Home Modifications in the Media

March 5th, 2012 by admin

More and more the need for seniors to stay safe at home is becoming more prominent.  Occupational therapists are specialized in the area of seniors and home modifications.  Awareness is growing and now the media is becoming more conscious of the importance of seniors living more independently and safely at home.  Home modifications can range from something as simple as changing a light bulb to something as complex as installing a chair lift.  Occupational therapists have the educational background and working experience to effectively deliver this type of service and more research- based evidence is being complied to prove it, please watch video to learn more…


Miller Calberto, MS, OTR/L, CAPS
Senior partner
Adapting Spaces, LLC

Keeping aging parents and older adults safer at home.

February 18th, 2012 by admin

A recent article in the Los Angeles Times talks about this impending challenge. The article talks about the growing dilemma that children with aging parents face when choosing between their parents safety vs. their autonomy. The article also provides suggestions and strategies to keep aging parents safe at home. One of the main suggestions highlighted by this article is to hire an occupational therapist to inspect the house to make it safer to live in. If you have aging parents or if you care about the safety and well being of seniors, read more.


Esther Gonzalez, MS, OTR/L, Bil TSHH
Adapting Spaces, LLC

8 simple ideas to improve contrast perception for low vision clients while living at home

February 11th, 2012 by admin

Aging reduces an older adult’s ability to discern objects against a background of a similar or related color; this is called contrast.  Several factors are involved in the decline of contrast perception; such as, structural changes in the cornea or lens, diminished sensitivity to retinal receptors, and illness/disease associated with the eye (i.e., Cataracts, Corneal Disease, Glaucoma, and Retinal Pathology).  Examples of how contrast impacts older adults on a daily basis are: the cut out edge of a curb; gray concrete steps without a clearly marked edge; or stairs with carpeting that have a confusing pattern.   Individuals with vision loss can find it very difficult to distinguish between colors and detect differences between light and dark areas.  For this reason, opposites such as black and white offer the best contrast.  Contrasting a dark color against a light one such as, blue against white and yellow against violet, is more effective than orange against red because they are too close to each other in the color spectrum to provide enough contrast.  When evaluating an individual with vision loss, it is important to account the following environmental factors: kitchen, living room, bathroom, bedrooms, hallways, and entry points.  Here are some ways that color and contrast can be used to improve contrast perception while at home:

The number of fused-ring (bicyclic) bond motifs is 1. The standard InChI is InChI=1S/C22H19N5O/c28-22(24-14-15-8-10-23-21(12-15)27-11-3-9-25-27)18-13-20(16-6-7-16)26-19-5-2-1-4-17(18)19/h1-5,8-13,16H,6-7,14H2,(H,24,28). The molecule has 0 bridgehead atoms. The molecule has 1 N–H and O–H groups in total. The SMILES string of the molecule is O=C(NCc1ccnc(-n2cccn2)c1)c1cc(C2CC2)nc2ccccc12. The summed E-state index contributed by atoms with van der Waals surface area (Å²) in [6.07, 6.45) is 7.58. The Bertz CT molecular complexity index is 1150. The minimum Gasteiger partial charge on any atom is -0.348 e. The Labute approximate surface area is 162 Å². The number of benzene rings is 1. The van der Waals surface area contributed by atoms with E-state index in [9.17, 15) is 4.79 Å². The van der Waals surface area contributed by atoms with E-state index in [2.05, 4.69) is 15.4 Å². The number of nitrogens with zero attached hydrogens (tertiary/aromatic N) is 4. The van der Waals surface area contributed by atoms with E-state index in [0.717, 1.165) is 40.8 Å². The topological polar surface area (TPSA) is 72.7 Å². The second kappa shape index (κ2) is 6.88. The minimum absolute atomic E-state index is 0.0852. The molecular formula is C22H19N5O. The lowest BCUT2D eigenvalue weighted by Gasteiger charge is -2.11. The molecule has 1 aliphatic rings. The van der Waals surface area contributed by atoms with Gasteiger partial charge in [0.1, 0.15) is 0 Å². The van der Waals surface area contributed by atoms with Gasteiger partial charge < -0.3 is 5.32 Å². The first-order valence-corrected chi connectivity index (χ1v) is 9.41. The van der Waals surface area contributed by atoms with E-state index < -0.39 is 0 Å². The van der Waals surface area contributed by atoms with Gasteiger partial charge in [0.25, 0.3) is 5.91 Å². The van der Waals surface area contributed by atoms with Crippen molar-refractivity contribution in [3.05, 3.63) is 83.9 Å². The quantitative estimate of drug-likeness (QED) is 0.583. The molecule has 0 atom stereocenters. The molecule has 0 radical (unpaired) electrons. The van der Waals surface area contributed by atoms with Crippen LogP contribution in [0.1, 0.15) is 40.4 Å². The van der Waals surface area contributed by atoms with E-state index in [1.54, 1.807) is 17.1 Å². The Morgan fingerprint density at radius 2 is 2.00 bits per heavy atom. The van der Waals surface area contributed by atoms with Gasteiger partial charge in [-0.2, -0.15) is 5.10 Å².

1.   Solid bright colors such as red, orange, and yellow are easier to see.

     2.   Lighting can influence the perception of color. Dim lighting can make some

            colors more difficult to see; whereas, bright lights can intensify them.

     3.   Colors can also be used for safety purposes as an indicator of change in surface or

           level such as on steps or doorway thresholds.

      4.   Color and contrast can help with judging depth perception.

      5.   Increasing the contrast between an object and its background will make the object

           more visible.

     6.   Signage (i.e., names and numbers on doors)

     7.   Furnishings (i.e., patterns of fabric)

     8.   Solid bright colors such as red, orange, and yellow are easier to see

The above recommendations may facilitate ease of movement around the living environment and minimize/ prevent personal injuries while at home.

By Esther Gonzalez, MS, OTR/L, Bil TSHH


January 23rd, 2012 by admin

Blindness or low vision affects approximately 1 in 28 Americans older than 40 years (Eye Disease Prevalence Research Group, 2004). It is important for these individuals to have the best lighting conditions wherever they are in order to maximize their vision.  Proper lighting is essential if you experience vision loss.  A good light source can make a dramatic effect on how you perform various activities of daily living such as reading, writing, and food preparation.  It can help you improve your independence and maintain your personal safety while at home.  When considering lighting, it is important to be able to manage or control the quality and quantity of light in your environment.  There are 5 different types of light with distinct characteristics.  Each one has advantages and disadvantages for individuals with vision loss.

1)      Sunlight:

  • The most natural source of light.
  • Can be used while performing any activity.
  • May create a glare problem or shadows.

2)      Incandescent:

  • Light bulbs used primarily for lamps and ceiling fixtures.
  • It is constant light that does not flicker.
  • Can be used for close work activities such as reading, knitting, sewing, etc.
  • May create a shadow or glare spot and uses more heat/ energy.

3)      Fluorescent:

  • Used primarily for ceiling fixtures.
  • Provides better lighting for a wider surface area.
  • Does not create a shadow effect and uses less energy.
  • Light can flicker and can not be dimmed as easily as a incandescent light.

4)      Combination:

  • Incandescent and fluorescent light.
  • Can be used for both illuminating a wide area of space and for close work tasks.
  • May require specialized lighting fixtures which can be expensive.

5)      Halogen:

  • More concentrated than the incandescent light bulbs and is usually used in lamps and recessed ceiling fixtures.
  • Gives good illumination and is more energy efficient than incandescent light bulbs.
  • It is not recommended for prolonged close work because the light is hotter.